Don't Look Up warns of a possible 'planet-killer' hitting Earth. How likely is that?

·4 min read
Leonardo DiCaprio, left, and Jennifer Lawrence star in Netflix's new disaster movie, Don't Look Up, a film about astronomers struggling to warn people about impending doom. (Niko Tavernise/Netflix - image credit)
Leonardo DiCaprio, left, and Jennifer Lawrence star in Netflix's new disaster movie, Don't Look Up, a film about astronomers struggling to warn people about impending doom. (Niko Tavernise/Netflix - image credit)

"This comet is what we call a planet-killer."

So says one of the characters in the trailer for Don't Look Up, Netflix's new sci-fi disaster movie that begins streaming on Dec. 24, in which space junk threatens to wipe out our planet.

It's a scene we've seen on screen before: Giant object hurtles toward us, scientists ring alarms, everyone panics trying to figure out how to prevent total catastrophe. A pair of thrillers in 1998 were based on a similar premise — remember Deep Impact and Armageddon, anyone?

But while it's a common trope in movies, just how likely is it we'll experience an Earth-ending hit from a comet or asteroid in our lifetime?

Experts say that unlike the dinosaurs before us, humankind can breathe easy for now.

"There is a slight, very, very slight chance that we could discover an asteroid whose path might intersect that of the Earth in the future," said Paul Wiegert, a professor in the department of physics and astronomy at Western University in London, Ont.

"But the risk is remarkably small."

WATCH | What if scientists discover a comet heading for Earth, and no one cares:

25,000 asteroids may pose a risk to Earth

In our massive solar system and even more expansive universe, there are plenty of objects swirling through the cosmos on any given day.

"We anticipate that there are probably only about 25,000 asteroids which pose a risk — which sounds like a really, really big number," Wiegert said. "But when you consider how big the space of our solar system is, these asteroids are really very, very few and far between."

Most space rocks also aren't big enough to destroy our planet.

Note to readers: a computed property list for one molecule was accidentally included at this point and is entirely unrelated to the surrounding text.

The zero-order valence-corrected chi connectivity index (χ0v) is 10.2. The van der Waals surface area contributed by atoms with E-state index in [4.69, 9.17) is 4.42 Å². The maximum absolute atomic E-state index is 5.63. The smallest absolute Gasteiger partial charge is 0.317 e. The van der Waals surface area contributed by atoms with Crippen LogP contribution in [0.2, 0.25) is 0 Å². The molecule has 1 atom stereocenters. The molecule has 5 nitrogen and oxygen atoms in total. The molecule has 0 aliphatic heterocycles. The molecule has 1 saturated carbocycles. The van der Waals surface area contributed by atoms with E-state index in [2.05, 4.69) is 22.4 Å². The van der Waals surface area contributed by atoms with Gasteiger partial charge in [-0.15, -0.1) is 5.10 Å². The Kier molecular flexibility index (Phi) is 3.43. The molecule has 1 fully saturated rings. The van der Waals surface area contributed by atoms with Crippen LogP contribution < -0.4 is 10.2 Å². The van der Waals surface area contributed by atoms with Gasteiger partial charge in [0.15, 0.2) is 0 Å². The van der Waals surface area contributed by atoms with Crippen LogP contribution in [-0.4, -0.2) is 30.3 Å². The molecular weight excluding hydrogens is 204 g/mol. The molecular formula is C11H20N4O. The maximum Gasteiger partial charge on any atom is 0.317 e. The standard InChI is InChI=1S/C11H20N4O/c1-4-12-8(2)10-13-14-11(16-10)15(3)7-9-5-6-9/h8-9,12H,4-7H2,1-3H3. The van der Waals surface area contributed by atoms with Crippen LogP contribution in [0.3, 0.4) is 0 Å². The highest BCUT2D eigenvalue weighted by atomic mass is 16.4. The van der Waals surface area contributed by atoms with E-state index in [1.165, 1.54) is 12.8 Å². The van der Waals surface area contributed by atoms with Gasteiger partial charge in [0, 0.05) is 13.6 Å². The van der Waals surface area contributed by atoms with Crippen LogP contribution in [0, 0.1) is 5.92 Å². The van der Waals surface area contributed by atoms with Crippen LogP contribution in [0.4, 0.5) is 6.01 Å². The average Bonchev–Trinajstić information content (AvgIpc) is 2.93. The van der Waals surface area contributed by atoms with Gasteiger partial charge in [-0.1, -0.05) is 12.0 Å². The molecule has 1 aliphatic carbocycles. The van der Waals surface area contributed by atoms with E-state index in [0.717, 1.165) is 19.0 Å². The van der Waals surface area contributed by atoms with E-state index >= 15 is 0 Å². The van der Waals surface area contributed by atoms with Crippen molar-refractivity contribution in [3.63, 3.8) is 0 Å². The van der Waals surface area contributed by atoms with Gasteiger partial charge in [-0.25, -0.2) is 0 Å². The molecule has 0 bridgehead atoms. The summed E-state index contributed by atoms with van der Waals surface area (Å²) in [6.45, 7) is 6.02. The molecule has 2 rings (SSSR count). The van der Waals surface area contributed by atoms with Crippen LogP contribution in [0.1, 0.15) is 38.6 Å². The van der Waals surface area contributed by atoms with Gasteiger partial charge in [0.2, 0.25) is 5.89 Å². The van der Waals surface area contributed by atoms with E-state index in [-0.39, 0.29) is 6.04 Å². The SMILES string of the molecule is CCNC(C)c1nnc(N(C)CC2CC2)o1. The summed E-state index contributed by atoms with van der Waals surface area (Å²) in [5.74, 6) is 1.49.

"With the dinosaur extinction, for example, that would require something that's really large in size," explained Sara Mazrouei, a planetary scientist at Ryerson University in Toronto. "An asteroid that's a kilometre long in diameter, and that only happens like once every half a million years, maybe, or once every million years."

Smaller-sized asteroids and meteorites are more common and pass through the Earth's atmosphere fairly often — on a monthly or even weekly basis.

"Sometimes we see them as shooting stars, we make a wish," Mazrouei continued. "So we're more likely to see those than something that will end humanity on Earth."

NASA/Johns Hopkins APL/Steve Gribben
NASA/Johns Hopkins APL/Steve Gribben

DART mission on course to hit asteroid

Even though a crisis at the level of Don't Look Up isn't likely to happen any time soon, scientists are still preparing for that possibility.

NASA's $330 million DART mission — short for Double Asteroid Redirection Test — blasted off in November with the goal of knocking a speeding space rock off course.

The hope is that in September 2022, it will slam head-on into Dimorphos, an asteroid 160 metres across, at a speed of of roughly 24,000 km/h.

Wiegert said the approach might feel familiar to hockey fans in Canada.

"An asteroid which is coming toward us might not be that unlike a hard shot in hockey, and even a relatively small tip can deflect the puck quite effectively," he explained. "So we need to learn how to deflect the puck, as it were, as far as asteroids are concerned."

In other words, it's not about explosive force being used to blow up incoming threats; it's about nudging them out of the way.

WATCH | NASA spacecraft en route to smash into asteroid:

Scientists are also exploring other novel approaches, according to Mazrouei, such as sending up massive spacecraft to offer a gravitational tug on asteroids to pull them off course or shooting lasers at far-off space rocks.

And while those concepts do feel rooted in a science-fiction flick, she stressed that one plot line we see in movies is highly unlikely: getting caught off guard by a giant object headed our way.

Researchers around the world are constantly scanning the skies, and while we only know about roughly 40 per cent of the near-Earth objects, Mazrouei says NASA and other teams have catalogued up to 90 per cent of the big ones — most of which are still years or decades away, giving humanity time to prepare.

"If we spot an asteroid coming for us tomorrow, there's no way we can do anything about it with a mission like DART," she said. "So we've got to plan in advance."

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